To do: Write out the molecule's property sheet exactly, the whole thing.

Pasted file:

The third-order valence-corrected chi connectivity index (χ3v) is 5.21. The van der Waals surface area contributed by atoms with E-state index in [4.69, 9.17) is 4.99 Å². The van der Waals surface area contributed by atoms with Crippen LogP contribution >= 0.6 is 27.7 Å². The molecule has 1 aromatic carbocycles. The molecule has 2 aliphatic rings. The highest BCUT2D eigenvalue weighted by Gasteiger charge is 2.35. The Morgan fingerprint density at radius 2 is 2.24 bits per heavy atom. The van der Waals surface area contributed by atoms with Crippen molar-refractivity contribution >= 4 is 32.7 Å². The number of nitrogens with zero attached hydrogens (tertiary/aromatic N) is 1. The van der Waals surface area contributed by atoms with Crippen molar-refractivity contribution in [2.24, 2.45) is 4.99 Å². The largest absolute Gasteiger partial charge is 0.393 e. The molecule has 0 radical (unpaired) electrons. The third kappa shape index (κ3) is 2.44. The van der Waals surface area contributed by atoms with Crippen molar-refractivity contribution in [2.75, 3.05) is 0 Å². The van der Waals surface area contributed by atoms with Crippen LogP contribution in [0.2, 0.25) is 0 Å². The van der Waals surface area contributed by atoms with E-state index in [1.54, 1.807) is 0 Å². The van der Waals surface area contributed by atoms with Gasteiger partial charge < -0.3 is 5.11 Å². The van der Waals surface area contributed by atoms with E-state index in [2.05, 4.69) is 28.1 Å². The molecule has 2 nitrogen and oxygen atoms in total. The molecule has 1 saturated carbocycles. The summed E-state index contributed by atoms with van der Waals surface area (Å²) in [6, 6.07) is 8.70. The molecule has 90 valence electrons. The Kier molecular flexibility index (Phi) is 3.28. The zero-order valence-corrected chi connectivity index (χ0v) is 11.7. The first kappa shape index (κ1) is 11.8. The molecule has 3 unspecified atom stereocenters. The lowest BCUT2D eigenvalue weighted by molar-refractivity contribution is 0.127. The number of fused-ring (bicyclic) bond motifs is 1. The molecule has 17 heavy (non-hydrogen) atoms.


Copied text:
The third-order valence-corrected chi connectivity index (χ3v) is 5.21. The van der Waals surface area contributed by atoms with E-state index in [4.69, 9.17) is 4.99 Å². The van der Waals surface area contributed by atoms with Crippen LogP contribution >= 0.6 is 27.7 Å². The molecule has 1 aromatic carbocycles. The molecule has 2 aliphatic rings. The highest BCUT2D eigenvalue weighted by Gasteiger charge is 2.35. The Morgan fingerprint density at radius 2 is 2.24 bits per heavy atom. The van der Waals surface area contributed by atoms with Crippen molar-refractivity contribution >= 4 is 32.7 Å². The number of nitrogens with zero attached hydrogens (tertiary/aromatic N) is 1. The van der Waals surface area contributed by atoms with Crippen molar-refractivity contribution in [2.24, 2.45) is 4.99 Å². The largest absolute Gasteiger partial charge is 0.393 e. The molecule has 0 radical (unpaired) electrons. The third kappa shape index (κ3) is 2.44. The van der Waals surface area contributed by atoms with Crippen molar-refractivity contribution in [2.75, 3.05) is 0 Å². The van der Waals surface area contributed by atoms with Crippen LogP contribution in [0.2, 0.25) is 0 Å². The van der Waals surface area contributed by atoms with E-state index in [1.54, 1.807) is 0 Å². The van der Waals surface area contributed by atoms with Gasteiger partial charge < -0.3 is 5.11 Å². The van der Waals surface area contributed by atoms with E-state index in [2.05, 4.69) is 28.1 Å². The molecule has 2 nitrogen and oxygen atoms in total. The molecule has 1 saturated carbocycles. The summed E-state index contributed by atoms with van der Waals surface area (Å²) in [6, 6.07) is 8.70. The molecule has 90 valence electrons. The Kier molecular flexibility index (Phi) is 3.28. The zero-order valence-corrected chi connectivity index (χ0v) is 11.7. The first kappa shape index (κ1) is 11.8. The molecule has 3 unspecified atom stereocenters. The lowest BCUT2D eigenvalue weighted by molar-refractivity contribution is 0.127. The number of fused-ring (bicyclic) bond motifs is 1. The molecule has 17 heavy (non-hydrogen) atoms.